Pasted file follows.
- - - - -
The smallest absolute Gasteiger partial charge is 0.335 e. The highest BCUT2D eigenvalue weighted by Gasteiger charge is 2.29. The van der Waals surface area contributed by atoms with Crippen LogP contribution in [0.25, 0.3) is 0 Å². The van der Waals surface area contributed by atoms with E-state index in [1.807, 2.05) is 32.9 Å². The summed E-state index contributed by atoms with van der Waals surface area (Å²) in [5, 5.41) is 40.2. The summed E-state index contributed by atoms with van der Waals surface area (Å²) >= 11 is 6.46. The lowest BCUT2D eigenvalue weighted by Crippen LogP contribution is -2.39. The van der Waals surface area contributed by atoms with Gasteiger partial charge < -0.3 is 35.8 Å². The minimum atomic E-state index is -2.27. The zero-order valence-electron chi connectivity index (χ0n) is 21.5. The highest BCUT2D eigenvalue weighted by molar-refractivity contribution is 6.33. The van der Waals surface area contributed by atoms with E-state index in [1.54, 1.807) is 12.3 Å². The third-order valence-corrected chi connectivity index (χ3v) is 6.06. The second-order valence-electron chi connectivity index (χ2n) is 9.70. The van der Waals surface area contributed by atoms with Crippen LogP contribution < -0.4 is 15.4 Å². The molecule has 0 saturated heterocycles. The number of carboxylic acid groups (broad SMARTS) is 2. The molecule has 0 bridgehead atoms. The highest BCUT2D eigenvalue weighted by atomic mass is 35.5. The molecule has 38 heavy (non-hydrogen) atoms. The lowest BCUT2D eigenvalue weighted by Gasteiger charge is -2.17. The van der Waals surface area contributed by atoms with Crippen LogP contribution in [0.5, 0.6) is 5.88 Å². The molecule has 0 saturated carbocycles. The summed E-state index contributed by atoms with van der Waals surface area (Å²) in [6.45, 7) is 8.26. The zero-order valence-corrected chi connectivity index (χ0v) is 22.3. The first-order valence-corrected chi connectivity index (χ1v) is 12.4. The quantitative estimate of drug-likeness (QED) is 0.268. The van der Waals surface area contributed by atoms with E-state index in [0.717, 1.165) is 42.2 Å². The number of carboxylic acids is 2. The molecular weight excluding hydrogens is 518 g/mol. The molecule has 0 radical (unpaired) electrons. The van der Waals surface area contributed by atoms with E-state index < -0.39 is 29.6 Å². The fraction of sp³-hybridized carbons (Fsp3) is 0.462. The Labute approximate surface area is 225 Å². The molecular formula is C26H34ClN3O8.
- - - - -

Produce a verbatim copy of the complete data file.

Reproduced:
The smallest absolute Gasteiger partial charge is 0.335 e. The highest BCUT2D eigenvalue weighted by Gasteiger charge is 2.29. The van der Waals surface area contributed by atoms with Crippen LogP contribution in [0.25, 0.3) is 0 Å². The van der Waals surface area contributed by atoms with E-state index in [1.807, 2.05) is 32.9 Å². The summed E-state index contributed by atoms with van der Waals surface area (Å²) in [5, 5.41) is 40.2. The summed E-state index contributed by atoms with van der Waals surface area (Å²) >= 11 is 6.46. The lowest BCUT2D eigenvalue weighted by Crippen LogP contribution is -2.39. The van der Waals surface area contributed by atoms with Gasteiger partial charge < -0.3 is 35.8 Å². The minimum atomic E-state index is -2.27. The zero-order valence-electron chi connectivity index (χ0n) is 21.5. The highest BCUT2D eigenvalue weighted by molar-refractivity contribution is 6.33. The van der Waals surface area contributed by atoms with E-state index in [1.54, 1.807) is 12.3 Å². The third-order valence-corrected chi connectivity index (χ3v) is 6.06. The second-order valence-electron chi connectivity index (χ2n) is 9.70. The van der Waals surface area contributed by atoms with Crippen LogP contribution < -0.4 is 15.4 Å². The molecule has 0 saturated heterocycles. The number of carboxylic acid groups (broad SMARTS) is 2. The molecule has 0 bridgehead atoms. The highest BCUT2D eigenvalue weighted by atomic mass is 35.5. The molecule has 38 heavy (non-hydrogen) atoms. The lowest BCUT2D eigenvalue weighted by Gasteiger charge is -2.17. The van der Waals surface area contributed by atoms with Crippen LogP contribution in [0.5, 0.6) is 5.88 Å². The molecule has 0 saturated carbocycles. The summed E-state index contributed by atoms with van der Waals surface area (Å²) in [6.45, 7) is 8.26. The zero-order valence-corrected chi connectivity index (χ0v) is 22.3. The first-order valence-corrected chi connectivity index (χ1v) is 12.4. The quantitative estimate of drug-likeness (QED) is 0.268. The van der Waals surface area contributed by atoms with E-state index in [0.717, 1.165) is 42.2 Å². The number of carboxylic acids is 2. The molecular weight excluding hydrogens is 518 g/mol. The molecule has 0 radical (unpaired) electrons. The van der Waals surface area contributed by atoms with E-state index < -0.39 is 29.6 Å². The fraction of sp³-hybridized carbons (Fsp3) is 0.462. The Labute approximate surface area is 225 Å². The molecular formula is C26H34ClN3O8.